Öcalan once said that in democratic confederalism there is no room for striving for hegemony. This makes me wonder about the ambiguities involved in the seizure of power. Among those closer to anarchism, such as for much of his life was Bookchin, they prefer to speak of dissolving power rather than seizing it. Though Bookchin’s own criticism of the Spanish revolution is pertinent here, for here he chastised the anarchists for relinquishing power when they held it within their grasp. Indeed, he blames the movement for not having a theory of power, and therefore relinquishing it back to the bourgeoisie.

Bookchin’s critical analysis of so many revolutionary processes, in his multivolume last testament, The Third Revolution, is too often ignored, even among those who claim to be his followers. The lessons he sought to highlight for his fellow revolutionaries in relation to the failures of revolutions past deserve our close attention. For my part, the only real regret I have in relation to these important volumes is how recalcitrant he remained in his Eurocentric blinders, how biased he was against the revolutionary aspirations of people from the so-called Third World. In an age of anticolonial revolutions, he could not find even one that he deemed worthy of his admiration or even his close attention.

Be that as it may, the distinction between seizing power and dissolving it is both analytically and praxiologically useful. The radical democratization of the state bureaucracy, and the direct accountability of all delegates to the dictates of popular assemblies, are among the features that Marx glimpsed as prefiguring the dictatorship of the proletariat in the glorious if short lived Paris Commune.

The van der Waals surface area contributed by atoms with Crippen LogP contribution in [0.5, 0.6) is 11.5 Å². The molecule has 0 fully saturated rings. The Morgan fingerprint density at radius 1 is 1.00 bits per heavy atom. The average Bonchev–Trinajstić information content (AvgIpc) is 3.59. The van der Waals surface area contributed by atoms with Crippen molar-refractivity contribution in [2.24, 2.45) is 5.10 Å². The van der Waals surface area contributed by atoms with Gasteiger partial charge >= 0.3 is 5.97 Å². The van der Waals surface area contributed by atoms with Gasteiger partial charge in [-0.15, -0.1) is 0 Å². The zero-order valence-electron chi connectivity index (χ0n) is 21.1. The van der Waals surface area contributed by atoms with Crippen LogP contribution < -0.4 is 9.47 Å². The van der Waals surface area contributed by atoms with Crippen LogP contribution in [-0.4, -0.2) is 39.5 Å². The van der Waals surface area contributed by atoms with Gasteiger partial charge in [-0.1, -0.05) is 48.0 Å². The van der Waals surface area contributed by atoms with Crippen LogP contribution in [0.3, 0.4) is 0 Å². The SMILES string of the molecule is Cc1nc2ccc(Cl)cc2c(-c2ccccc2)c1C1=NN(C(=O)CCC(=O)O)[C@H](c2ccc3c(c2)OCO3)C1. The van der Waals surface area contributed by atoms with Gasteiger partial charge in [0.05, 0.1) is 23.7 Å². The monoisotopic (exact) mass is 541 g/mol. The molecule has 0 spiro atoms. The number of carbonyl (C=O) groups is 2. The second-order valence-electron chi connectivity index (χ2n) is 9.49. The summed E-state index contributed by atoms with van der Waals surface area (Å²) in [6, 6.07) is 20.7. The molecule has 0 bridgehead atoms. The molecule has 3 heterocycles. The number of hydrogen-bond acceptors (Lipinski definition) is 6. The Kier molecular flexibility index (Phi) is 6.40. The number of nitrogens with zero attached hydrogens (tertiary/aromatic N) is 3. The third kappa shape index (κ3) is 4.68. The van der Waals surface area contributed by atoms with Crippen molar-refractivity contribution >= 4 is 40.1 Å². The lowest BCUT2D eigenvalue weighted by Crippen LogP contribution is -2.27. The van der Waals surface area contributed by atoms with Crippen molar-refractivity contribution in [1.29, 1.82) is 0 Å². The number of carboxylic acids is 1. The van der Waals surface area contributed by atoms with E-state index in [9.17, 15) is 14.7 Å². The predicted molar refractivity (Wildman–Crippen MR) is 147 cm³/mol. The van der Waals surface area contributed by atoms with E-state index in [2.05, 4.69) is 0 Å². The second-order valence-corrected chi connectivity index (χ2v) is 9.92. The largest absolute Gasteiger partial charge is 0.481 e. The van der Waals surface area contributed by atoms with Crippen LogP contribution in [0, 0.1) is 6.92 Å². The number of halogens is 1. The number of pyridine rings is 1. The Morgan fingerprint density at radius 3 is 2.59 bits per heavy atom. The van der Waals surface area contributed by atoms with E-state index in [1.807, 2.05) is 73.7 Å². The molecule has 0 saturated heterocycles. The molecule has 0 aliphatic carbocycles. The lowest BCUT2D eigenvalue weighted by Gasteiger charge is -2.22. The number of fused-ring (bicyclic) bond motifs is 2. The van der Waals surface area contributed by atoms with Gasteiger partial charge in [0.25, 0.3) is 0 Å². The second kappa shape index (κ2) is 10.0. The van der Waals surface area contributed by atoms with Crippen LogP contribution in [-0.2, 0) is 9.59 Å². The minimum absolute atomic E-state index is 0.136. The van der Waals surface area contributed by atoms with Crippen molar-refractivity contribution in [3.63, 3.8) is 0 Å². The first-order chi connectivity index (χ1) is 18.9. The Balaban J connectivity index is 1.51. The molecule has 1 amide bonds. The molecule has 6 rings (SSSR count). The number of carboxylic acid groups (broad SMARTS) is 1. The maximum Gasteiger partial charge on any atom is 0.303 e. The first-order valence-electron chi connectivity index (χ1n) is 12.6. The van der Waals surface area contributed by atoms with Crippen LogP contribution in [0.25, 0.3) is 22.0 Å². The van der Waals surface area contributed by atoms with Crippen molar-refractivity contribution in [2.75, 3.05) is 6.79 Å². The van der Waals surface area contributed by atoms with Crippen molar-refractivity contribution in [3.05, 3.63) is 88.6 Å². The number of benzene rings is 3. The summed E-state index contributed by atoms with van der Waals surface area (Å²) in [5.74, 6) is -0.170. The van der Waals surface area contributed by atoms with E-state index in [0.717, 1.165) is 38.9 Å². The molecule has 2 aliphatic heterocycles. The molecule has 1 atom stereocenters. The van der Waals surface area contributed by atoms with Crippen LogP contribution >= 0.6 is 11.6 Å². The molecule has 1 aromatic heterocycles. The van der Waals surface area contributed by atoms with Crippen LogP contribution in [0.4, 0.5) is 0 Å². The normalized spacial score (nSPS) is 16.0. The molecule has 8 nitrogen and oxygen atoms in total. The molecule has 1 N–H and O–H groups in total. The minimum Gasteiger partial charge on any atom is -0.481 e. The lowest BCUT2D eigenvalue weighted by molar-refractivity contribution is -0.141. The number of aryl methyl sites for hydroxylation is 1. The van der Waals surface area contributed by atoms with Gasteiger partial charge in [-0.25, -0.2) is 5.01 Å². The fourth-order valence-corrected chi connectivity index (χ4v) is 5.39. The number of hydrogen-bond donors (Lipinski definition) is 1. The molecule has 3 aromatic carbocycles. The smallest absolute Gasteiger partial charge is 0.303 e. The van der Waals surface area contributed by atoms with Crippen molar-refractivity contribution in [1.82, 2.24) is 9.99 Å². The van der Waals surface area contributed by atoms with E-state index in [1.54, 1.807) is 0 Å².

Self-determination of the peoples requires a blend of seizing and dissolving state power. Our tactic is to focus first on the revolution in consciousness, for the purpose of building up direct democratic institutions of popular power. A dual power is what we intend to forge. A dual power which can establish alternative, horizontal, direct-democratic modes of mandate that can ultimately supplant and replace bureaucratic state power. That is what we mean when we say that genuine self-determination implies power to the people, no delay!


  • Thomas Jeffrey Miley

    Dr. Thomas Jeffrey Miley is a lecturer of Political Sociology in the Department of Sociology at the University of Cambridge. He received his B.A. from the University of California, Los Angeles (1995) and his PhD. from Yale University (2004). He has lectured at Yale University, Wesleyan University, and Saint Louis University (Madrid) and he has been a Garcia-Pelayo Research Fellow at the Center for Political and Constitutional Studies in Madrid (2007-2009). His research interests include comparative nationalisms, the politics of migration, religion and politics, and democratic theory.